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Economics & Finance

Fast and Furious Finance Careers Are Things of the Past

Lily Fang, INSEAD Associate Professor of Finance  |

Finance has become a difficult industry to operate in with tighter regulation around the world post financial crisis. Now more than ever, those set on a career in investing need long-term views, curiosity and lots of patience.

MBA graduates used to line up for jobs at investment banks. Banks recruitment campaigns targeting the young and ambitious once hired associates by the class straight from business schools. However, the financial rewards and the stability that once defined a career in finance are fast disappearing. Banks are not only getting highly selective, recruiting only the select few graduates, but also relying more on developing talents in-house. Meanwhile, with tech and consulting companies now offering comparable salaries and career flexibility, the enthusiasm among MBAs for finance jobs seems also to be waning. As INSEAD alum Roy Ling points out, if you are passionate about finance, you don’t necessarily have to go to a bank.

But what if finance and investing is your passion? How should you position yourself for a career in the financial world today? Those whose ideas have stood the test of time are usually the best sources for advice. For that, I turned to Jim Rogers, the renowned investor famous for his big bullish bets on China, commodities and more recently farmland, who says his success came not from his aptitude for numbers, but a keen sense of the world around him.

The road well-travelled

I had the pleasure of sitting down with Jim on the sidelines of a recent visit he made to INSEAD to address some MBA graduates looking for his guidance. When I asked him what advice he would give to graduating students considering a career in finance, his answer was shocking.

“The financial business is going to be a terrible place to be for the next 10 or 20 years. More and more companies are merging or firing people, governments are raising taxes on us and imposing more and more regulations. So finance is not a good place to be,” he said. “If you love it however, forget all that, do it; go to it with a passion.”

One of the reasons for his scepticism—and headwinds facing finance-minded students—is increasing competition. He cites MBA figures to make his point. “In 1958, there were only 5,000 MBAs awarded per year worldwide. Last year, America alone awarded over 200,000 MBAs. So there is huge competition now which did not exist before.”

Much like investing, when one asset class becomes crowded, Rogers recommends that graduates seek out the unusual in this environment and stay humble. “When I went into the financial community it was the backwater. I wasn’t smart enough to know that, I didn’t have enough perspective to know that. If I’d known that I wouldn’t have done it!” he said.

Thus, follow your passion and have the right expectations. And given today’s cooling environment in the world of finance, a career in finance may well be a good contrarian strategy.

Mindful bankers

So what skills does Jim Rogers recommend for graduates dead set on financial careers despite the challenging environment?

Be selective about investments. Think of investments as finite. “If I told you that you can only have 25 investments your whole life, you will be very careful about which ones you pick…And you probably would be much more successful because you would filter them out until you find something,” he adds.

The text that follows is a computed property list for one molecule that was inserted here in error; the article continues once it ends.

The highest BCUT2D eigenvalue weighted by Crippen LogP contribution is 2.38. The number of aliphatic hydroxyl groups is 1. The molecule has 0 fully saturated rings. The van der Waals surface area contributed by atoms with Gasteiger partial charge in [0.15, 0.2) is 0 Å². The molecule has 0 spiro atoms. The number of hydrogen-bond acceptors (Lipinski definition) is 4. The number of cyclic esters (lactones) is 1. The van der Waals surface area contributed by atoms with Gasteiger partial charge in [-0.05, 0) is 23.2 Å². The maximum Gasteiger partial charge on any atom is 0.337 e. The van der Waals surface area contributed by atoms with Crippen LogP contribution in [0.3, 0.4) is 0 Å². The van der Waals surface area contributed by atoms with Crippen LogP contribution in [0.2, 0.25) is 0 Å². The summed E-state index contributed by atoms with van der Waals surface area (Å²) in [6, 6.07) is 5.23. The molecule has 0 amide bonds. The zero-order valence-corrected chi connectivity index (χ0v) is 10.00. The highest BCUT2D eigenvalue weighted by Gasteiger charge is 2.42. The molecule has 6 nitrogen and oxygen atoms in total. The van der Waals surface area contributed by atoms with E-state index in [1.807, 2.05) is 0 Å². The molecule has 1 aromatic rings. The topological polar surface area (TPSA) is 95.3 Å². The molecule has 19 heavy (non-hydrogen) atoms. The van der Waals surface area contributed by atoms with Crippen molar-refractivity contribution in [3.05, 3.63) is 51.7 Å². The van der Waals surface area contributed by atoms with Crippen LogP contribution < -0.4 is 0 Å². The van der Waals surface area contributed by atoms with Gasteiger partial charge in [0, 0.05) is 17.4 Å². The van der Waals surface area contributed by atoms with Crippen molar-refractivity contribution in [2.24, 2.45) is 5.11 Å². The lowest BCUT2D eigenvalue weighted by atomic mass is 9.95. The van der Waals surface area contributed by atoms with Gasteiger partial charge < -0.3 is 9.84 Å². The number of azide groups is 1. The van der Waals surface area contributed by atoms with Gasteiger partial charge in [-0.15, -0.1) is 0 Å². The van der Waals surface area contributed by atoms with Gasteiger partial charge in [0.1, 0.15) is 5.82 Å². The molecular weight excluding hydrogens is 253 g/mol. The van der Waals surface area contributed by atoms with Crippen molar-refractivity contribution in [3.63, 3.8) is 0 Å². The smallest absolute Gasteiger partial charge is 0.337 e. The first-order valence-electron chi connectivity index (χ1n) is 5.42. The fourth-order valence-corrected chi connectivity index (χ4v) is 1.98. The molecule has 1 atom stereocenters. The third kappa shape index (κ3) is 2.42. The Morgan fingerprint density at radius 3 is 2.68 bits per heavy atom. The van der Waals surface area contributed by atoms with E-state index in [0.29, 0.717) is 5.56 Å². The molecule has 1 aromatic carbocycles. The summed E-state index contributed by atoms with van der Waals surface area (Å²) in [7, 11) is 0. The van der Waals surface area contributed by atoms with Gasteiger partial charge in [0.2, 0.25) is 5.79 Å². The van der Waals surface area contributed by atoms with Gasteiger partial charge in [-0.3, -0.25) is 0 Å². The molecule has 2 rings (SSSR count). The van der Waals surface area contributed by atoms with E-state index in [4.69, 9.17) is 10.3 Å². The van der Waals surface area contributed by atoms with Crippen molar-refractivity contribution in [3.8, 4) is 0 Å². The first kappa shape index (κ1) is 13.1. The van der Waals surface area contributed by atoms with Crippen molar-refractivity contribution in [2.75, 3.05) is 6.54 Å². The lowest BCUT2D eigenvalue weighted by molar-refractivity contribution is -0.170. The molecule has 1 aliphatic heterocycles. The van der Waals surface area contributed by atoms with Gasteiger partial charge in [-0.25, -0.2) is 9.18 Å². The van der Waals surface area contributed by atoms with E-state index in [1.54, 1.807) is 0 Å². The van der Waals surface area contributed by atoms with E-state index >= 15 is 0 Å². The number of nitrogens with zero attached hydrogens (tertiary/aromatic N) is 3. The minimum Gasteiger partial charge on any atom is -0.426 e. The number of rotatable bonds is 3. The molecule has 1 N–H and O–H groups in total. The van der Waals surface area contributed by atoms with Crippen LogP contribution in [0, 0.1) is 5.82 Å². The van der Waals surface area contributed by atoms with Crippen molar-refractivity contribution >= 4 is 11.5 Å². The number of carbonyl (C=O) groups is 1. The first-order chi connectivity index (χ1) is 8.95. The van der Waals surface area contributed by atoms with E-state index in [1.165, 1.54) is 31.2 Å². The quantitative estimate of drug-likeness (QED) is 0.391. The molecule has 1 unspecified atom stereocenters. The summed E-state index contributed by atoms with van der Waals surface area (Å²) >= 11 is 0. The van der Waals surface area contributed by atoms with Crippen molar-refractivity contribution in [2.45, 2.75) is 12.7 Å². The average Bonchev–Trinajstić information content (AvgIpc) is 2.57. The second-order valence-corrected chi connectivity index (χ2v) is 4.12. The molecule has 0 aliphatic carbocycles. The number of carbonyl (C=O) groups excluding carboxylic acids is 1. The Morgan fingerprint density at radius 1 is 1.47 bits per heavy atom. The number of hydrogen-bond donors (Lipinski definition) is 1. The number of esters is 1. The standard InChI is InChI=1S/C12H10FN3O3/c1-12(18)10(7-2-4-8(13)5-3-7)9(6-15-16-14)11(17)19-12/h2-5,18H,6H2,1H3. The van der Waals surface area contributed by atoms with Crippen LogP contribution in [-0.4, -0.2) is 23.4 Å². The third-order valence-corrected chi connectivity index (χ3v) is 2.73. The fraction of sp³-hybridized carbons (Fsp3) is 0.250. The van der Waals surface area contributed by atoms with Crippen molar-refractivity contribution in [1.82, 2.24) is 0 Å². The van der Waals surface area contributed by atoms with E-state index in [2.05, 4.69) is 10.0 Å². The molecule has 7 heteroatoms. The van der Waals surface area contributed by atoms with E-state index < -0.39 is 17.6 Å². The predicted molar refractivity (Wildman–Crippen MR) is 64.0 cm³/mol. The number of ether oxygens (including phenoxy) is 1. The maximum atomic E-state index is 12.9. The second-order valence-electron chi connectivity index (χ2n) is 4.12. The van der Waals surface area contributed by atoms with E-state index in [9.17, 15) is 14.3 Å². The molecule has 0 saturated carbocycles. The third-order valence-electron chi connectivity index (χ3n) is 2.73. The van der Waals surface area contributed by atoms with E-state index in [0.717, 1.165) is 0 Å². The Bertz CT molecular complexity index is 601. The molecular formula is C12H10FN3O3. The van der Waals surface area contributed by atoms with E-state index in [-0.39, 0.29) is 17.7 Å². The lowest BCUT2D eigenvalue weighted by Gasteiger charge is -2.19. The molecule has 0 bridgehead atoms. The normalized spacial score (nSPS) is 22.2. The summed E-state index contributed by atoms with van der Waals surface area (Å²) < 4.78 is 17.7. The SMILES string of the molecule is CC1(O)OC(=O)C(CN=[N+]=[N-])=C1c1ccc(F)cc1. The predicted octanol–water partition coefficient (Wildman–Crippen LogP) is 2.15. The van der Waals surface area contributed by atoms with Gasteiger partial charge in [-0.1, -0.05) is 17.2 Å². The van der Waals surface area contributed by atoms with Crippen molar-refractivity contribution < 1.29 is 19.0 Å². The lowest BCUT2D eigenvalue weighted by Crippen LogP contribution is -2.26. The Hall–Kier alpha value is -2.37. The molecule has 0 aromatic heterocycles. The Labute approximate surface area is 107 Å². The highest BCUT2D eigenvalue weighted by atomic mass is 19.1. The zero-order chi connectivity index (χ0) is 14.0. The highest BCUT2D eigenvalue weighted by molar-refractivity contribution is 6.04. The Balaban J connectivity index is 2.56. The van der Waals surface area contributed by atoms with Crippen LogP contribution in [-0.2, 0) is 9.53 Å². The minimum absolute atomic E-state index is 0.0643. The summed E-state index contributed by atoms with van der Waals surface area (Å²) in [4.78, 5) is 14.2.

Rogers adds that his best ideas come from travelling and observing, which is reflected in his many books on travel, my favourite of which is “Investment Biker”, which chronicles his round-the-world motorcycle tour during which he cannot help turning his observations—about markets, people—into investment ideas.  

“Be very curious. You need to question everything. Especially what you see in the media, because media usually just gives you the superficial, conventional wisdom. And the superficial and conventional wisdom is rarely, if ever, correct,” he said.

“If you see something and you observe and you say let’s think this through and think around the corner, sometimes, it leads to action,” he adds.

Rogers exudes patience. During our interview, which he’s clearly taken time out of his busy schedule to do, he is resolutely focused. No fidgeting or worrying about where he has to be next. He’s approachable and doesn’t worry about the short-term, which reflects his investment style. He playfully jokes that stockbrokers don’t like him because he never sells his holdings. “Many good investors do nothing most of the time. They wait…Every once in a while I do something. I make sure I’m right of course…you will be a much more successful investor if you wait and you’re patient.”

It’s not all about the numbers

Above all, an inquisitive mind and good judgment has set Jim Rogers apart from many aspiring investors the world over. He’s also a history buff and makes it clear that the numbers we learn and teach in the classroom are only part of being a great investor.

“I would suggest students to study history rather than marketing or finance. It would teach them a lot more about investing. But if you can be curious and sceptical and think independently and have good judgment, chances are you’ll do very well in the investment community. But it’s not going to be as easy in the next decade as it was in the last two or three decades,” he concludes.

Lily Fang is an Associate Professor of Finance at INSEAD and is currently a visiting Associate Professor of Finance at the Sloan School of Management, MIT.

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